Friday, 1 January 2016

The Albigensian Crusade, 1208

On 14th January 1208 a Papal legate was murdered, thus triggering one of the most terrible demonstrations in history of what happens when people use their religion as an excuse to commit evil deeds.

The medieval Church, led by the pope in Rome, was on the lookout for heresy in all its forms. Any group or sect that did not toe the line was not to be tolerated. This is an unfortunate consequence of religion in all its forms – once you have convinced yourself that you are right, everyone else must therefore be wrong, and if you are fanatical enough there is only one punishment for being wrong, which is that the heretics must not be allowed to live.

The target in 13th century France was the group of Christian puritans known as the Cathars, who were concentrated in the cities of Toulouse and Albi in the southwest. The problem with the Cathars was not so much their devotion to a peaceful and saintly life in which the distractions of the world were set to one side, but the fact that they dared to criticise the Catholic Church for its greed and corruption and their refusal to pay the papal taxes that were part of that corruption.

Pope Innocent III (see picture) sent his legate, Pierre de Castelnau, to Toulouse to demand that Count Raymond suppress the Cathars on pain of excommunication. The Count gave in to the demand and sent the legate on his way, but de Castelnau had not gone far before he was set upon and murdered by a knight in the service of Count Raymond.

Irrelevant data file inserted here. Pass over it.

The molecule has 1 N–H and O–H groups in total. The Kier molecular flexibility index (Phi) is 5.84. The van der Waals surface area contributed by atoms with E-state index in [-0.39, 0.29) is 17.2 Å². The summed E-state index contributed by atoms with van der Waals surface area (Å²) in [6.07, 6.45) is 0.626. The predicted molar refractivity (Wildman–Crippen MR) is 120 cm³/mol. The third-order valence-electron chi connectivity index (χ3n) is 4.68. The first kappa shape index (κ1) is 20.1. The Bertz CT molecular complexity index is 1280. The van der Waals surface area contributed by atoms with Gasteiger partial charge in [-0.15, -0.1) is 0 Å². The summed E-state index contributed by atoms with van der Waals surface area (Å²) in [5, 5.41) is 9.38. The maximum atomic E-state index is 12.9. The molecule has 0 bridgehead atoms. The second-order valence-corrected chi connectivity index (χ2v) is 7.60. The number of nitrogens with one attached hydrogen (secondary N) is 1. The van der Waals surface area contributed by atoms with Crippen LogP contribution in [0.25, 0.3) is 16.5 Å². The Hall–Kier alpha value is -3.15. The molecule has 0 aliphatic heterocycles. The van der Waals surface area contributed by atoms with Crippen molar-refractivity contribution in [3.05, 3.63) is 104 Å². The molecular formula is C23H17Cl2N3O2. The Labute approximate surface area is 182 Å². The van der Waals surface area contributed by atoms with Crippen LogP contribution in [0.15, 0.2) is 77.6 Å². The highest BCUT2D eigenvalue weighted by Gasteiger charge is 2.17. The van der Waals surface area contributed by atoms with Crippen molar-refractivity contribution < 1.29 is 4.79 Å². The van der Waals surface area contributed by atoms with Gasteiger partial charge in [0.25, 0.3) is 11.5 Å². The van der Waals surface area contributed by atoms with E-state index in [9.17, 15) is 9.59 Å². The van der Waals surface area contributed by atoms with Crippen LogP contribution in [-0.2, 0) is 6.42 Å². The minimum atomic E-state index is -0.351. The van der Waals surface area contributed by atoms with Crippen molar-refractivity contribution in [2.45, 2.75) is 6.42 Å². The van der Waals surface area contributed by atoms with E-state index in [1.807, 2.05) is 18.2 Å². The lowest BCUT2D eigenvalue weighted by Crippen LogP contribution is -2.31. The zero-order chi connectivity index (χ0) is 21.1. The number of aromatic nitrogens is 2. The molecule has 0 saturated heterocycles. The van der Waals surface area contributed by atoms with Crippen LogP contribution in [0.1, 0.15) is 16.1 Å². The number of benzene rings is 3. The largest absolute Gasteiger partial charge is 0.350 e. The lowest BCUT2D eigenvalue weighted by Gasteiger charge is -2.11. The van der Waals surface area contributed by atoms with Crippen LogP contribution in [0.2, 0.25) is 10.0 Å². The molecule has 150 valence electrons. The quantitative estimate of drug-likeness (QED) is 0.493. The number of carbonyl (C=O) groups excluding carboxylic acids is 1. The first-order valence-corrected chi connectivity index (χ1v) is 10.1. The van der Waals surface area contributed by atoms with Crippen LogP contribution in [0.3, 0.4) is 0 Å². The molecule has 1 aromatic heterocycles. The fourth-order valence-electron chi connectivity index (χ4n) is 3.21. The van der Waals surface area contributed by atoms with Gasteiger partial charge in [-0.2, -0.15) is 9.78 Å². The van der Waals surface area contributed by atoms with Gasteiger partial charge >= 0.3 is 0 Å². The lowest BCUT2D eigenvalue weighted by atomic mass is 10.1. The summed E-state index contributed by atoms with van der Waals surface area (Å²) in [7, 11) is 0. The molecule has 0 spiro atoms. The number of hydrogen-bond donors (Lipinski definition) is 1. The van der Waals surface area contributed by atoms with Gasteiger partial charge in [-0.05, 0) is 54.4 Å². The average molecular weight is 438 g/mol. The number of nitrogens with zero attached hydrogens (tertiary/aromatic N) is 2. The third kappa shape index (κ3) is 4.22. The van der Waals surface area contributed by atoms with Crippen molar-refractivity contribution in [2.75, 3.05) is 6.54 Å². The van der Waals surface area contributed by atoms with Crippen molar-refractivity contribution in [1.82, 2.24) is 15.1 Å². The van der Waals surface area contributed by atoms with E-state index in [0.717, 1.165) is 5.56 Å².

It is unlikely that Count Raymond had ordered the killing, but that did not affect the reaction of Pope Innocent who ordered, in effect, the destruction of the entire Cathar community.

This campaign became known as the Albigensian Crusade, because the town of Albi was one of its main targets, and ironically it was by far the most successful (in terms of outcome matching aim) of all the Crusades launched by the Church at that period in history.

The task of wiping out the Cathars was assigned to a French nobleman named Simon de Montfort, who set about his task with ruthless efficiency. City after city was laid waste and the population slaughtered down to the last man, woman and child, although some did manage to escape.

When it was pointed out to Simon that not every inhabitant of a city under siege was a Cathar, and many were loyal Catholics, his response was that everyone should be killed anyway, and the task of sorting out good from bad should be left for God to sort out when their souls got to the Pearly Gates.

Even after the crusade had succeeded in destroying the supposed threat from the Cathars, Simon carried on with the genocide and was only stopped by a rock that was projected from a mangonel on the walls of Toulouse, a weapon which legend states was operated by a group of young women who were desperately trying to defend their city after most of the men had been killed.

The whole episode was a revolting example of what happens when fanaticism holds sway. Examples from much more recent times bear witness to the fact that the worst atrocities seem to occur when religion is a motive.

(Incidentally, Simon’s son, also named Simon, was to have an important part to play in the history of England, being the founder of the first English Parliament and eventually giving his name to the university that employs the current writer on Wednesday evenings!)

© John Welford